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join and split with empty delimiter

Danilo Coccia <daniloco at acm.org> writes:

> Il 18/07/2019 12:27, Ben Bacarisse ha scritto:
>> Irv Kalb <Irv at furrypants.com> writes:
>>> I have always thought that split and join are opposite functions.  For
>>> example, you can use a comma as a delimiter:
>>>>>> myList = ['a', 'b', 'c', 'd', 'e']
>>>>>> myString = ','.join(myList)
>>>>>> print(myString)
>>> a,b,c,d,e
>>>>>> myList = myString.split(',')
>>>>>> print(myList)
>>> ['a', 'b', 'c', 'd', 'e']
>>> Works great.
>> Note that join and split do not always recover the same list:
>>>>> ','.join(['a', 'b,c', 'd']).split(',')
>> ['a', 'b', 'c', 'd']
>> You don't even have to have the delimiter in one of the strings:
>>>>> '//'.join(['a', 'b/', 'c']).split('//')
>> ['a', 'b', '/c']
>>> But i've found a case where they don't work that way.  If
>>> I join the list with the empty string as the delimiter:
>>>>>> myList = ['a', 'b', 'c', 'd']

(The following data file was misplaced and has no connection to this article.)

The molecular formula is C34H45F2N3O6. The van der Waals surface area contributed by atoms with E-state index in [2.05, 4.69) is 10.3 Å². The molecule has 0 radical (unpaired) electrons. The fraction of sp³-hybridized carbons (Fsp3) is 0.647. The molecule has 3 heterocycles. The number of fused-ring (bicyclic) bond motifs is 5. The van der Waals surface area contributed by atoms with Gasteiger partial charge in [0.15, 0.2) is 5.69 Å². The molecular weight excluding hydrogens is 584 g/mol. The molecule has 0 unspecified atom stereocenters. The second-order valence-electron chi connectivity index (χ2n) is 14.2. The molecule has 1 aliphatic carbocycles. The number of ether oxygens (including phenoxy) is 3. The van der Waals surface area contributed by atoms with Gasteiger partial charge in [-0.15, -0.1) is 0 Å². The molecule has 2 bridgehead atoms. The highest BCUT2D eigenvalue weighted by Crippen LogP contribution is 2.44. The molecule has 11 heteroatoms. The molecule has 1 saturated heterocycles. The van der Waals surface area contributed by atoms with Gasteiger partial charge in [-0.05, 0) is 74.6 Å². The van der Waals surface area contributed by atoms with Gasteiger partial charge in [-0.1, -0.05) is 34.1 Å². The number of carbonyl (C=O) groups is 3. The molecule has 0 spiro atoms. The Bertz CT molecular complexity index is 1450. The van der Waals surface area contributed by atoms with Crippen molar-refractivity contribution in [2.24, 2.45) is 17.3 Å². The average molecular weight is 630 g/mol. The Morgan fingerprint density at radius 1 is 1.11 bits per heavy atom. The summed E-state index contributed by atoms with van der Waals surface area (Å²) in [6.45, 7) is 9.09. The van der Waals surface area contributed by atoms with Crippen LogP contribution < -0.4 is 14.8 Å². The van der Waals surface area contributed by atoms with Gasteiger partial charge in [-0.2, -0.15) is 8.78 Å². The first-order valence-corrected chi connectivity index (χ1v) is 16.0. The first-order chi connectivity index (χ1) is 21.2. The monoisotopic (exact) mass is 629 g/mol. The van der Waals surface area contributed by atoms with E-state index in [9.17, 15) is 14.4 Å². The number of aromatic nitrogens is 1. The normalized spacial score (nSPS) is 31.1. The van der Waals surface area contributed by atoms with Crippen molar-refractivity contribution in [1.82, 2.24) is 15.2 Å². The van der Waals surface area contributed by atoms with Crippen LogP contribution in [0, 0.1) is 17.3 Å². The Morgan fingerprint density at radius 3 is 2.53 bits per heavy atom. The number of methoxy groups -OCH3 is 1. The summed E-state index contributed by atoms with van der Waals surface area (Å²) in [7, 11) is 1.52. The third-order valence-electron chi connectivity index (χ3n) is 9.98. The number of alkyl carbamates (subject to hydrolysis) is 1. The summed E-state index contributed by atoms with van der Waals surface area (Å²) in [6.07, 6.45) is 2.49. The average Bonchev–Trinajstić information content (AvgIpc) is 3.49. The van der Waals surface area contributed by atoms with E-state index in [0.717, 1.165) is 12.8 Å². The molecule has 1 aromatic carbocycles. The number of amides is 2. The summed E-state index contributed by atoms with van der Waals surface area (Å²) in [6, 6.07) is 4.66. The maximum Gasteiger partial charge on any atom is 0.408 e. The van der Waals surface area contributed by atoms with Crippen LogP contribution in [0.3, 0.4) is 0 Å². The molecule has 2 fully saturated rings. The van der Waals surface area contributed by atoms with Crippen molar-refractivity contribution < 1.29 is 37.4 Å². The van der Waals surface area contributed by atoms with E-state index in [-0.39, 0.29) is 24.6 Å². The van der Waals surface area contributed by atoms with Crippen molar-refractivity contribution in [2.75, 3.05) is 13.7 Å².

>>>>>> myString = ''.join(myList)
>>>>>> print(myString)
>>> abcd
>>> That works great.  But attempting to split using the empty string
>>> generates an error:
>>>>>> myString.split('')
>>> Traceback (most recent call last):
>>>   File "<pyshell#9>", line 1, in <module>
>>>     myString.split('')
>>> ValueError: empty separator
>>> I know that this can be accomplished using the list function:
>>>>>> myString = list(myString)
>>>>>> print(myString)
>>> ['a', 'b', 'c', 'd']
>>> But my question is:  Is there any good reason why the split function
>>> should give an "empty separator" error?  I think the meaning of trying
>>> to split a string into a list using the empty string as a delimiter is
>>> unambiguous - it should just create a list of single characters
>>> strings like the list function does here.
>> One reason might be that str.split('') is not unambiguous.  For example,
>> there's a case to be made that there is a '' delimiter at the start and
>> the end of the string as well as between letters.  '' is a very special
>> delimiter because every string that gets joined using it includes it!
>> It's a wild version of ','.join(['a', 'b,c', 'd']).split(',').
>> Of course str.split('') could be defined to work the way you expect, but
>> it's possible that the error is there to prompt the programmer to be
>> more explicit.
> It is even more ambiguous if you consider that any string starts with an
> infinite number of empty strings, followed by a character, followed by
> an infinite number of empty strings, followed by ...
> The result wouldn't fit on screen, or in memory for that!

Right, but that can be finessed by saying that two delimiters can't
overlap, which is the usual rule.  A reasonable interpretation of "not
overlapping" might well exclude having more the one delimiter in the
same place.